Updated: 6 days ago
Ever started something where it got really hard to keep going? It may have been working your way up to run a race, trying to exercise every week, finishing a family photo album, or even just finishing a book. Although it was hard to keep going, atleast there was a clear indication of when it would be done. The challenge for us today is that the future is so uncertain and there's no light at the end of the tunnel.
We don’t have a clear sense of when COVID-19 will be 'over' and when we can go back to 'normal'. Or even when or what the next phase looks like. We have to make choices today about kids and school, our jobs, our loved ones, that we don’t know will still hold true three months from now. We’re living life day by day, doing the best we can with the information we have now.
This is challenging to say the least, but I encourage you to take a breath and perhaps change your perspective on the decisions, projects, and feelings you’re experiencing. I hope that after you finish reading this, you will feel a greater sense of control and feel emboldened to take on a daunting task and have the confidence that you will come out stronger at the other end.
JUST ONE STEP
During one of our recent SpringSpot Kids Camps, we were talking to campers about ocean conservation. The camp theme was Underwater Explorers. One camper commented that whenever her family goes to the beach, they always bring an extra bag to put their own trash in instead of leaving it on the beach. In response, another camper said “My mom told me that I can take small steps that can make a big difference.” What an inspiring way to look at life! We were thrilled that campers were sharing these types of life lessons at our camp and feeling empowered to make a difference! I cataloged this anecdote in my head and continued on with my day, feeling motivated and hopeful.
A few days later, I found myself on one of my weekly runs. It was towards the end of my run and I was at the bottom of this hill and mentally I was dreading the upwards climb. My quads were tired, my breathing was hard, and I just didn’t feel like doing it. I looked up at the top of the hill and it looked so steep and onerous. But then I remembered the anecdote from one of our campers.
Small steps can make a big difference.
I shifted my thinking and told myself all I have to do is put one foot in front of the other. I focused just on putting my right foot in front of my left, my left foot in front of my right and to keep doing that. My heartbeat accelerated, my breath became heavier, but I just kept focusing on putting one foot in front of the other. I kept my gaze down, avoiding seeing the top of the hill to remind me of how much further I had to climb, and then.... before I knew it, I’d reached the peak!
By breaking down what seemed like a daunting task, and focusing just on making small bits of progress - putting one foot in front of the other, I did it! Small steps HAD made a big difference! It totally changed my mental state during the run and it went by a LOT faster. I did a subsequent run up the same hill, and after using the same strategy of just focusing on these small steps, I ran up the hill faster and it seemed less daunting. Some day I hope to run that hill without feeling so out of breath, but I felt emboldened by this new mental shift.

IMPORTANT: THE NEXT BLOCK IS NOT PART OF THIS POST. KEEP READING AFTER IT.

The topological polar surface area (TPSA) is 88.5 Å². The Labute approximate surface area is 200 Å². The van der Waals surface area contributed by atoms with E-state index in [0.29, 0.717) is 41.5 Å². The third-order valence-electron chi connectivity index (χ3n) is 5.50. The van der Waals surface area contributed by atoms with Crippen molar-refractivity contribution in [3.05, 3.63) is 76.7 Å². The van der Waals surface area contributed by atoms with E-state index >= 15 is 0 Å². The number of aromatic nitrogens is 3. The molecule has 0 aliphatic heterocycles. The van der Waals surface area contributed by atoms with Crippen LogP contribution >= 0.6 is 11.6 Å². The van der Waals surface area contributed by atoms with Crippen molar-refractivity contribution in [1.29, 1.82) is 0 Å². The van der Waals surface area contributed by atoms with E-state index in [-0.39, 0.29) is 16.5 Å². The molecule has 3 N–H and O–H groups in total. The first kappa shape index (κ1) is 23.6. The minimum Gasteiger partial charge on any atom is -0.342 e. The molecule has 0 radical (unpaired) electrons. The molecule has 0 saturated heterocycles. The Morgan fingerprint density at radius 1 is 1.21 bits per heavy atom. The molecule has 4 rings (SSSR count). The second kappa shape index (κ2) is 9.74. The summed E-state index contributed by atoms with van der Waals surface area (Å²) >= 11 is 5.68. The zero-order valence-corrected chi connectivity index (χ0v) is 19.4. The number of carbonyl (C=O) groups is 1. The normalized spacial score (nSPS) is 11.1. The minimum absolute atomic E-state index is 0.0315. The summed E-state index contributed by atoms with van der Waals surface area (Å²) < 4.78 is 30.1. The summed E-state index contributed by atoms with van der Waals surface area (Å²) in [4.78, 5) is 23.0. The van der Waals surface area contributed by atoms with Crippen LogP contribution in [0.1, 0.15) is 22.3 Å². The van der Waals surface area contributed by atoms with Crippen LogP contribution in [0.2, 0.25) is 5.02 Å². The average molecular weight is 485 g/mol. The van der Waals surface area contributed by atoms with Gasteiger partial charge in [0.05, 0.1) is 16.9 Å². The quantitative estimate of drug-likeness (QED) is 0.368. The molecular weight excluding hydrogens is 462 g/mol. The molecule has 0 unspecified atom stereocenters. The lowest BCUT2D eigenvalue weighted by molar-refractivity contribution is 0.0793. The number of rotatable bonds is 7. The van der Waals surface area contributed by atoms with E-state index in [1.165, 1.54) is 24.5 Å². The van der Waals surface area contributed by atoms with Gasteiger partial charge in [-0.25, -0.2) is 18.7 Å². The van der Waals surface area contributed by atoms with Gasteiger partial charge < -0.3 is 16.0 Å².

MAKE IT EASY
By breaking down a daunting task into small steps you are more likely to keep at it and eventually get the change you’re seeking.
You can simplify the mental load by just focusing on one small thing and completing it.
Research from the Behavior Design Lab at Stanford University shows the powerful effect small changes can have on our lives. According to a study from Duke University, around 45 percent of our everyday actions are made up of habits. Our habits, then, are then just a reflection of who we are.
And the best way to convert our willpower into habits is by starting small. It’s a common element to every successful behavior change program. “Make it easy” is how James Clear, author of “Atomic Habits: An Easy & Proven Way to Build Good Habits & Break Bad Ones,” puts it. “The central idea is to create an environment where doing the right thing is as easy as possible,” he writes. “Much of the battle of building better habits comes down to finding ways to reduce the friction associated with our good habits.”
A couple examples:
Want to run a 10k, but haven’t run in a long time? Start by just putting on your running shoes every day. Then walk 10 minutes everyday, then try running a 1k, then a 5k. Start with something easy that you can do, then keep building on it.
Want to start learning yoga? Start by first putting on workout clothes. Then roll out your yoga mat and sit quietly for 5 minutes. Start small and and make it a habit.
The beauty of focusing on small steps is that they are much less daunting and more actionable. You can apply this to virtually any behavior you want to change.
We’d love to hear more about the lifestyle changes you’re trying to make. Drop us a note: email@example.com. We offer Family Wellness Consultations to help families identify their wellness goals and make progress on them. We also offer Kids Camps to help kids improve their physical, mental and emotional health. We can't wait to be your partner on you and your family's wellness journey.